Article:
The price of coffee is subject to significant volatility. Although most coffee trades in the commodity market, high-altitude arabica coffee of the quality sought by Starbucks tends to trade on a negotiated basis at a premium above the “C” coffee commodity price. Both the premium and the commodity price depend upon the supply and demand at the time of purchase. Supply and price can be affected by multiple factors in the producing countries, including weather, natural disasters, crop disease, general increase in farm inputs and costs of production, inventory levels and political and economic conditions. Price is also impacted by trading activities in the arabica coffee futures market, including hedge funds and commodity index funds. In

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addition, green coffee prices have been affected in the past, and may be affected in the future, by the actions of certain organizations and associations that have historically attempted to influence prices of green coffee through agreements establishing export quotas or by restricting coffee supplies.

We buy coffee using fixed-price and price-to-be-fixed purchase commitments, depending on market conditions, to secure an adequate supply of quality green coffee. We also utilize forward contracts, futures contracts, and collars to hedge "C" price exposure under our price-to-be-fixed green coffee contracts and our long-term forecasted coffee demand where underlying fixed price and price-to-be-fixed contracts are not yet available. Total purchase commitments, together with existing inventory, are expected to provide an adequate supply of green coffee through fiscal 2020.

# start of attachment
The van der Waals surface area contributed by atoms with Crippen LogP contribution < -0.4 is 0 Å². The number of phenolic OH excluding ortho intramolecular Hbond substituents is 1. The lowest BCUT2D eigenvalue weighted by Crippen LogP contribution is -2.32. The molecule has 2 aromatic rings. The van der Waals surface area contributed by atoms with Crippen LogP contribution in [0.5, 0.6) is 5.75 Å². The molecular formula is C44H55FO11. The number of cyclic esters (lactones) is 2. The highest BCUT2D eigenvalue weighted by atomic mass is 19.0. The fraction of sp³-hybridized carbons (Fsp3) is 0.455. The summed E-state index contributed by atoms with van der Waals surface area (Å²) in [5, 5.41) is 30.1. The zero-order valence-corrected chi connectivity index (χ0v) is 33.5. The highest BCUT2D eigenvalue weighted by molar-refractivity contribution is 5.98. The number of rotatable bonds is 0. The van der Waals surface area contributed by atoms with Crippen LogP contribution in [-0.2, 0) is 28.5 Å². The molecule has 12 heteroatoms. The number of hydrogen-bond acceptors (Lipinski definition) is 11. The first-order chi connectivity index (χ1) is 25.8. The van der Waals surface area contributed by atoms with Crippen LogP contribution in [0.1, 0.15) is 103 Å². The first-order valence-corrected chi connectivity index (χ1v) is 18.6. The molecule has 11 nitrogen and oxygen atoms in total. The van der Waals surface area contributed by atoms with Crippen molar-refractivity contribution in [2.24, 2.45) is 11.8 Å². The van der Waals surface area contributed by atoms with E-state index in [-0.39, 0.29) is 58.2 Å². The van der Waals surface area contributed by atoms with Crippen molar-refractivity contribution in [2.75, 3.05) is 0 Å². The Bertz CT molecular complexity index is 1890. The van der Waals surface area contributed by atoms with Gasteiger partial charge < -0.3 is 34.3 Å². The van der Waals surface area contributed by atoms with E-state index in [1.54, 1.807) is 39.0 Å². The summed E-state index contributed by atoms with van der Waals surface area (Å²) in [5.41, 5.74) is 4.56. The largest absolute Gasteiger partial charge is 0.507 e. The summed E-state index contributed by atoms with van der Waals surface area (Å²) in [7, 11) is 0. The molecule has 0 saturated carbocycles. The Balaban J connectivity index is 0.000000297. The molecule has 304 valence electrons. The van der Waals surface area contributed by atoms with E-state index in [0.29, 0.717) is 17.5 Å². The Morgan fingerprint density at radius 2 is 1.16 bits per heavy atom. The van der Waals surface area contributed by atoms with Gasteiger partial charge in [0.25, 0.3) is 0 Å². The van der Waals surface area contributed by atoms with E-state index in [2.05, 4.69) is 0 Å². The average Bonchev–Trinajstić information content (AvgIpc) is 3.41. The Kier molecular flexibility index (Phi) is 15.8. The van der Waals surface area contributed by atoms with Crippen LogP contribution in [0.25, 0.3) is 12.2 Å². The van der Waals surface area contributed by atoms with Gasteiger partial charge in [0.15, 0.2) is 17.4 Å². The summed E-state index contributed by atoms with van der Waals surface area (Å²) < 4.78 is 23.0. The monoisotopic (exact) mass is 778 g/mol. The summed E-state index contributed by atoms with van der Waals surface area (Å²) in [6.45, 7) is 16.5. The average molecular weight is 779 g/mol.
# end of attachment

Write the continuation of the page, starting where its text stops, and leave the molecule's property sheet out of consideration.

We depend upon our relationships with coffee producers, outside trading companies and exporters for our supply of green coffee. We believe, based on relationships established with our suppliers, the risk of non-delivery on such purchase commitments is remote.
To help ensure the future supply of high-quality green coffee and to reinforce our leadership role in the coffee industry, Starbucks operates nine farmer support centers. The farmer support centers are staffed with agronomists and sustainability experts who work with coffee farming communities to promote best practices in coffee production designed to improve both coffee quality and yields and agronomy support to address climate and other impacts.
In addition to coffee, we also purchase significant amounts of dairy products, particularly fluid milk, to support the needs of our company-operated stores. We believe, based on relationships established with our dairy suppliers, that the risk of non-delivery of sufficient fluid milk to support our stores is remote.